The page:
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Childless People Benefit Greatly from Powers of Attorney

Posted on in Estate Planning

Susan Sommers is a fashion consultant in her sixties. She has a sister but no children or husband. Her sister Louise is likewise childless. Together they took care of their mother who died a while ago at the age of 94. The sisters made sure that their mother's rights were upheld and her needs were properly addressed. But what will happen to Susan Sommers or her sister, when they can't take care of themselves or each other any longer?

The problem doesn't concern only the Sommers sisters. Nowadays, there are more childless people than in the past. In 2010, almost 19% of 40-44-year-old women were childless, almost 9 percentage points more than in 1980.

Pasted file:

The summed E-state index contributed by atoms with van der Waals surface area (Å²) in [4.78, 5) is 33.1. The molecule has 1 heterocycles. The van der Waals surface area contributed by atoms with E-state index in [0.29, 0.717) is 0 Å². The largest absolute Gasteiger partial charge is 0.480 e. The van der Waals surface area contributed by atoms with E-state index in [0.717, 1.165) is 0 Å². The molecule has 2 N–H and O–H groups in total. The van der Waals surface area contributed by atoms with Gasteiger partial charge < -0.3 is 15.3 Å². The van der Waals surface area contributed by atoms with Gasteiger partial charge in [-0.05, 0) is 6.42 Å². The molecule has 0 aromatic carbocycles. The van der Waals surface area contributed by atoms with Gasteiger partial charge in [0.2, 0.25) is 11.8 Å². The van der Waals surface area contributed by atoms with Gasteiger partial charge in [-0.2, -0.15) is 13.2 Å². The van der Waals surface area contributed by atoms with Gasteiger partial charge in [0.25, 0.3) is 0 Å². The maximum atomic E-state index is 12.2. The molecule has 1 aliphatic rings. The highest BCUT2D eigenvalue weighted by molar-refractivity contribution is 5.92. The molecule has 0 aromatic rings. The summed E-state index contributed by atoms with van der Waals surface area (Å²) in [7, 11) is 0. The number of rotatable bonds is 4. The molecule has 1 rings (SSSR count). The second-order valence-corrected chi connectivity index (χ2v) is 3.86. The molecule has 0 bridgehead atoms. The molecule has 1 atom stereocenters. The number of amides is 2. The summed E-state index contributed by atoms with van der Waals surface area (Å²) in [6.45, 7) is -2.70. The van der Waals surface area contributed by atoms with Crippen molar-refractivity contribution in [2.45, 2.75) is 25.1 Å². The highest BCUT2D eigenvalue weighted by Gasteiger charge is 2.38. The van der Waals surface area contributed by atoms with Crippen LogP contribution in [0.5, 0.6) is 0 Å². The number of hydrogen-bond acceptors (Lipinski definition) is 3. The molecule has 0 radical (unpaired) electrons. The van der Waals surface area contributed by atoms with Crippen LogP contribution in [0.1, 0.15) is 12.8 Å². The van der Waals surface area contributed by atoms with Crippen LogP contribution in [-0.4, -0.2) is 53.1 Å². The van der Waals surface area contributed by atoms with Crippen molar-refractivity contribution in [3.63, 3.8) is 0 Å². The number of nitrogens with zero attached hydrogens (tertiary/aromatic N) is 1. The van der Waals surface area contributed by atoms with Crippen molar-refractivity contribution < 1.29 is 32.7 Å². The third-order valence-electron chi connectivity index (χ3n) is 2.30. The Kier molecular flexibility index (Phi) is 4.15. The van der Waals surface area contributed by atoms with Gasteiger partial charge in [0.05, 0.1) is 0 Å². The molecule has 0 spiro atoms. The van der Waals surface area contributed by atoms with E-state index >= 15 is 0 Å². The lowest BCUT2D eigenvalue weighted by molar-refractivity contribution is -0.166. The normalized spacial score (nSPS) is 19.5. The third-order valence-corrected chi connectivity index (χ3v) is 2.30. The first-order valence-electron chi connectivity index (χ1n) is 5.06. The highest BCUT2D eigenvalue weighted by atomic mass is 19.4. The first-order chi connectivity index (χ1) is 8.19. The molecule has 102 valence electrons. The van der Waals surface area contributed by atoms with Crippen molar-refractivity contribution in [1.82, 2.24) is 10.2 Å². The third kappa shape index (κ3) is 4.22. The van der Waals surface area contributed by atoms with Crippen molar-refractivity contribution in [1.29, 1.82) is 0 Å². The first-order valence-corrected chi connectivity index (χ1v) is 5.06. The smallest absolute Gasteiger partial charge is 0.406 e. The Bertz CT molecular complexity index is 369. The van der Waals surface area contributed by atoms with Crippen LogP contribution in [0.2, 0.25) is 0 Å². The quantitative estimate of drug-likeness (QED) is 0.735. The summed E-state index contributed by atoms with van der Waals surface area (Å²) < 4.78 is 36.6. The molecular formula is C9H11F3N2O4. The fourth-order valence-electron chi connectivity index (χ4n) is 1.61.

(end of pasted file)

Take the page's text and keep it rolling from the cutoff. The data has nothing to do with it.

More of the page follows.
Children are usually the "de facto" caregivers of their parents, if they become incapacitated or otherwise require assistance with matters the parents can't cope with themselves. But childless people obviously don't have that alternative. That is why it's important that especially people without children secure their rights with the help of professional lawyers. In Illinois, it's possible to appoint someone you trust to make healthcare decisions on your behalf or to take care of your financial and property affairs in the event of your incapacity. Your "agent" can be almost anyone, from family members to friends and neighbors. Legal documents can also detail many types of other preferences, for example, a particular type of assisted living facility. Without the documents, a court appointed guardian might take control of your affairs and not necessarily make decisions you approve of.

Whether you have children or not, it's still important to ensure your legal rights are protected in case you become incapacitated. Don't leave anything to chance and contact a dedicated Illinois powers of attorney lawyer today.

Image courtesy of FreeDigitalPhotos.net

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